Encouraging employees’ appropriation of artificial intelligence

N°330a – Synopsis (8 p.) – Technology
Encouraging employees’ appropriation of artificial intelligence
Add to cartSubscribe

To establish a dynamic that allows taking full advantage of AI, we can find inspiration in the example of companies that are pioneers in this field. How can we prepare employees to actively participate in this transformation?

Long consigned to the domain of science fiction, artificial intelligence (AI) is currently establishing itself as an unavoidable professional tool. Its progress is astonishing. ChatGPT, for example, passed one of the final exams of the prestigious MBA program at the University of Pennsylvania’s Wharton School. Companies are investing heavily to make sure they are not left behind. According to McKinsey, at the global level, they have quadrupled their spending in this area between 2016 and 2022. The firm estimates that AI could generate revenues of between 2,600 and 4,400 billion dollars a year. The parallel with a new industrial revolution, although sometimes overused, seems justified here.

Nonetheless, as with any technology, the promises of AI depend closely on its reception and adoption by employees. The feedback from experiences converge: the deployment of AI tools requires support that is at once methodical and subtle. No more than you can force two employees to cooperate, you cannot impose on a reluctant employee to lean on a “co-pilot” in whom they do not trust.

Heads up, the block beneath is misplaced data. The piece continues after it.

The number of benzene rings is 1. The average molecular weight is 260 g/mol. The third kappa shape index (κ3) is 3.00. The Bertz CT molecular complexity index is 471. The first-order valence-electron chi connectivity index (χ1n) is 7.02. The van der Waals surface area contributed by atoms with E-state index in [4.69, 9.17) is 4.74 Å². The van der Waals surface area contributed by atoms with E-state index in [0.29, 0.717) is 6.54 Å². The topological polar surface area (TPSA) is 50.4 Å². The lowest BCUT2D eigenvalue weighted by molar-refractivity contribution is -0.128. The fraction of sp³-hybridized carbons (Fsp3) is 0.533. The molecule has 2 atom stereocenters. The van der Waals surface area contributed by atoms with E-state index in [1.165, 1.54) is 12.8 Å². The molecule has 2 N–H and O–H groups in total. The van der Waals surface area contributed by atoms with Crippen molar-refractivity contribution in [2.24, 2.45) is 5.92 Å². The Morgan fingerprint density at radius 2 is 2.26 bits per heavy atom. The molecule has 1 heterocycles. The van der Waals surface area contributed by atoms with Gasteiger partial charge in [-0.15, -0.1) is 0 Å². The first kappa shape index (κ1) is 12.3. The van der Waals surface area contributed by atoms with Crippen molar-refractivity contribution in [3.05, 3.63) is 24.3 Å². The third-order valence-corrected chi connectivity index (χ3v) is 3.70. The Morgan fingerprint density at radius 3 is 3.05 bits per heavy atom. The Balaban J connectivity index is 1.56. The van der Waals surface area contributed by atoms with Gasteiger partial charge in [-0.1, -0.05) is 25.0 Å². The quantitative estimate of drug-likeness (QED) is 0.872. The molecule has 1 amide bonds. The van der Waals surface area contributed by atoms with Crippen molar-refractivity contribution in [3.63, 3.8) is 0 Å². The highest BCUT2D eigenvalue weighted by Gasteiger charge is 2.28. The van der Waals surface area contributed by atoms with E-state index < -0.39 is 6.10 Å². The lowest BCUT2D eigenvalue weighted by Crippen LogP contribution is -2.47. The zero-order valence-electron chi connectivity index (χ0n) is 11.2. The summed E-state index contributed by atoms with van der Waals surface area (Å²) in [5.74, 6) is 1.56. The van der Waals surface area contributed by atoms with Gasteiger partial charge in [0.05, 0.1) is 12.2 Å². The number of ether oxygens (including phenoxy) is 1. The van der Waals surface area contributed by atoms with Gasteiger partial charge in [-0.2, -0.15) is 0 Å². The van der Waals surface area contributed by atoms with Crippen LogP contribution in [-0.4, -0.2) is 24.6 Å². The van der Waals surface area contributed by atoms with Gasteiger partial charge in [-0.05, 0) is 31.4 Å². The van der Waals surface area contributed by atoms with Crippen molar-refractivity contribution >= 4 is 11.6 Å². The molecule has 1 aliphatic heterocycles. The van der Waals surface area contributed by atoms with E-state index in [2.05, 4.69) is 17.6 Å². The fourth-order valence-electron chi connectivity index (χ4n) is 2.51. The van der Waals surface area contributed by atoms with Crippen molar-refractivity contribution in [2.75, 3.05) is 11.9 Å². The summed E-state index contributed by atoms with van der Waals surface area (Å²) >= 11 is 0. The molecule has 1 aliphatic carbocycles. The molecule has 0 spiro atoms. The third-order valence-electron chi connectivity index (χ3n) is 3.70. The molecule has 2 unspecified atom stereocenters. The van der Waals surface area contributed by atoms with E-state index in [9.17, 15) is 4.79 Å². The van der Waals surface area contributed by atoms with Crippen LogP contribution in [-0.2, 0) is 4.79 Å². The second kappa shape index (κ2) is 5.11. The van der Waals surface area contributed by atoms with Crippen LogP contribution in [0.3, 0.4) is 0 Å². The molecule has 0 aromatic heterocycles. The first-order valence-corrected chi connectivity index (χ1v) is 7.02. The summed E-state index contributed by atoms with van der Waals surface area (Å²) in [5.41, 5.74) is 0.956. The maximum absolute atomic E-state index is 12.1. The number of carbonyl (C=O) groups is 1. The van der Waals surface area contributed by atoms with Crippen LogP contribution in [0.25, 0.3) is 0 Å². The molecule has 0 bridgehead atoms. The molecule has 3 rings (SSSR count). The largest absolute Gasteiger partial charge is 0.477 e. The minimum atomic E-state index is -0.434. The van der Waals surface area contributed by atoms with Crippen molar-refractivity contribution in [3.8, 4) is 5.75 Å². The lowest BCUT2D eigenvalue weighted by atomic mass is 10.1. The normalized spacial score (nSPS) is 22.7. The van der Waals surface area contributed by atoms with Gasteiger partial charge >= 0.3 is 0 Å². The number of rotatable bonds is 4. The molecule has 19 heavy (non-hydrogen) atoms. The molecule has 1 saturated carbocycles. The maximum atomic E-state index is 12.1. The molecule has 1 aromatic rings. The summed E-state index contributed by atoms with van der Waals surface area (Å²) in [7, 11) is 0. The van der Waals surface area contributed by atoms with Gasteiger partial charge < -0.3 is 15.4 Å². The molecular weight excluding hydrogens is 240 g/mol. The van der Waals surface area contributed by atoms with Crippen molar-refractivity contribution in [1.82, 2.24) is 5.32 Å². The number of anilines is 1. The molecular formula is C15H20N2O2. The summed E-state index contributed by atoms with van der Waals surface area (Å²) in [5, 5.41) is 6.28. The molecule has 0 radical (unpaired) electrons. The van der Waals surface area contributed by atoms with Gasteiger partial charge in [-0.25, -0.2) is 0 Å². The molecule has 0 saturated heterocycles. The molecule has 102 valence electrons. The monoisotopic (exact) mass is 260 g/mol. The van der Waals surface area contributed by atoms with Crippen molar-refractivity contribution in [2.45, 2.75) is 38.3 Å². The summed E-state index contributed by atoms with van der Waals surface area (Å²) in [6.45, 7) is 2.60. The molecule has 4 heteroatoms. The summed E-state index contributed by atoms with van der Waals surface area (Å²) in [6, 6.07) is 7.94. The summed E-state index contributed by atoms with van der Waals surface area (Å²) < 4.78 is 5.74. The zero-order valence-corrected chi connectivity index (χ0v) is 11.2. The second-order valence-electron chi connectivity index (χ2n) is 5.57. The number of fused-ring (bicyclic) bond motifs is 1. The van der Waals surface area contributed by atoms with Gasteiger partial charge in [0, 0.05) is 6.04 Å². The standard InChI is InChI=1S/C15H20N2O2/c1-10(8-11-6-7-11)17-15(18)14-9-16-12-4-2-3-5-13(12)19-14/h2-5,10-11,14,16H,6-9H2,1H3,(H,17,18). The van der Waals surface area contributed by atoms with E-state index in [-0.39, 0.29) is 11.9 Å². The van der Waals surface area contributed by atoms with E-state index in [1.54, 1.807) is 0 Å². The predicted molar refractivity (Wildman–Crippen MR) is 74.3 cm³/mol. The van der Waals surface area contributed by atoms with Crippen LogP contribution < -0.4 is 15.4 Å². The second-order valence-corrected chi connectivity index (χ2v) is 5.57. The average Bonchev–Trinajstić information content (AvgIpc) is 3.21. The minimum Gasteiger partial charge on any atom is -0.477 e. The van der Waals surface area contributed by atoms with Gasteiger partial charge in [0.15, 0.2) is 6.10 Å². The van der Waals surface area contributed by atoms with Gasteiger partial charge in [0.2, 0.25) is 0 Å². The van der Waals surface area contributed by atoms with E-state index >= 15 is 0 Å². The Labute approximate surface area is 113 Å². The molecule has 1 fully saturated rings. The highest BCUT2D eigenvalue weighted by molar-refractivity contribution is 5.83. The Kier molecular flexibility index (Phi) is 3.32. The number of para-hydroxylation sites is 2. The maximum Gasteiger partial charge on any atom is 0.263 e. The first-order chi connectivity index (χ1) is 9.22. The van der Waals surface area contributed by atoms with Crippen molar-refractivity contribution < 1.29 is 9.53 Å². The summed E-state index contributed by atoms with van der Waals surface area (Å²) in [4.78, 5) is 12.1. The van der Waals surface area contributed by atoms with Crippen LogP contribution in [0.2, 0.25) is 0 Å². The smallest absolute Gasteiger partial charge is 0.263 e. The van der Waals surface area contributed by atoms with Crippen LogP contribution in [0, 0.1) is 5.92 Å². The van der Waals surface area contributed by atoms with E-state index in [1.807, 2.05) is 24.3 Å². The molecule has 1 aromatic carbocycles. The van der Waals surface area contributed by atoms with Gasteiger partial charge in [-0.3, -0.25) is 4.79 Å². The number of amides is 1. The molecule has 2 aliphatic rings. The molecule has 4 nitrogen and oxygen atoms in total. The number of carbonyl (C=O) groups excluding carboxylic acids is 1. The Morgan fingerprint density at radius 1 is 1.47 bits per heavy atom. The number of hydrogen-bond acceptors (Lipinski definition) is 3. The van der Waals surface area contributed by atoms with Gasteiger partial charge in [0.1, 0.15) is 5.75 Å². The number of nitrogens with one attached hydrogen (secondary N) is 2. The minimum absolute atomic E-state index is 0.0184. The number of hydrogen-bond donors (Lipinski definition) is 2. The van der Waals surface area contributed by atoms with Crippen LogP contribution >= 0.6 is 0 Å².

The spread of AI will therefore require a genuine cultural transformation, driven by senior executives, to be sure, but in which local managers will also have their full role to play. Pioneering companies in this field, such as Airbus or the Singaporean bank DBS, are already outlining the main axes of this work: a massive investment in training, a transparent dialogue on the benefits and risks of these tools, including for employees themselves, and experimentation based on field initiatives. Technical concerns—software selection, data security and governance—almost appear to be of secondary importance, despite often taking up much of management’s attention.

Results appear to be living up to expectations: DBS, once mocked for its archaism (naysayers used to claim that the acronym DBS stood for “Damn Bloody Slow”), is now considered a reference, both in terms of internal efficiency and innovation. And Airbus has made AI a driving force of its growth, for example with OneAtlas, its analysis system for images obtained by satellite.

So many inspiring examples for any leader wishing to prepare their employees to take advantage of the immense potential of artificial intelligence.

In this synopsis:
– Approaching AI from the “augmented employee” angle
– Promoting a corporate culture that is open to artificial intelligence
– Framing the uses of generative AI by your teams

SubscriberSign in
to download
the synopse (8 p.)

Sign in

Forgot your password?

VisitorI want to buy
this synopsis (8 p.)


VisitorI want
to subscribe